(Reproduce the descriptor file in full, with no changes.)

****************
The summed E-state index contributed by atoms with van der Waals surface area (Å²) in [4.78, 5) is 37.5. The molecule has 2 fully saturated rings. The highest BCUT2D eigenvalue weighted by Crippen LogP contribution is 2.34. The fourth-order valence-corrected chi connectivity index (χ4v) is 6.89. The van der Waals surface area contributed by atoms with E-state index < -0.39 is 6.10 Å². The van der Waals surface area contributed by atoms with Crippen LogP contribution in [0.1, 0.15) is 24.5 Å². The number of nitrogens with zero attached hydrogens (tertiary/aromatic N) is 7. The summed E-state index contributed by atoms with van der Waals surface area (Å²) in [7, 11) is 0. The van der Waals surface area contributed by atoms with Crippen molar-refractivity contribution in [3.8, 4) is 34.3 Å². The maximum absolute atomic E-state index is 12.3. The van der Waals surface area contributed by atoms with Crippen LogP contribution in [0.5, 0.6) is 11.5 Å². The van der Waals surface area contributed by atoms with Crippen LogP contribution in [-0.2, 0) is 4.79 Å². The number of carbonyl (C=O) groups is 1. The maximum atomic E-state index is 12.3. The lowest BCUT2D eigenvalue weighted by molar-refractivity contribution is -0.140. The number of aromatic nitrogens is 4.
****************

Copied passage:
The summed E-state index contributed by atoms with van der Waals surface area (Å²) in [4.78, 5) is 37.5. The molecule has 2 fully saturated rings. The highest BCUT2D eigenvalue weighted by Crippen LogP contribution is 2.34. The fourth-order valence-corrected chi connectivity index (χ4v) is 6.89. The van der Waals surface area contributed by atoms with E-state index < -0.39 is 6.10 Å². The van der Waals surface area contributed by atoms with Crippen LogP contribution in [0.1, 0.15) is 24.5 Å². The number of nitrogens with zero attached hydrogens (tertiary/aromatic N) is 7. The summed E-state index contributed by atoms with van der Waals surface area (Å²) in [7, 11) is 0. The van der Waals surface area contributed by atoms with Crippen molar-refractivity contribution in [3.8, 4) is 34.3 Å². The maximum absolute atomic E-state index is 12.3. The van der Waals surface area contributed by atoms with Crippen LogP contribution in [0.5, 0.6) is 11.5 Å². The van der Waals surface area contributed by atoms with Crippen LogP contribution in [-0.2, 0) is 4.79 Å². The number of carbonyl (C=O) groups is 1. The maximum atomic E-state index is 12.3. The lowest BCUT2D eigenvalue weighted by molar-refractivity contribution is -0.140. The number of aromatic nitrogens is 4.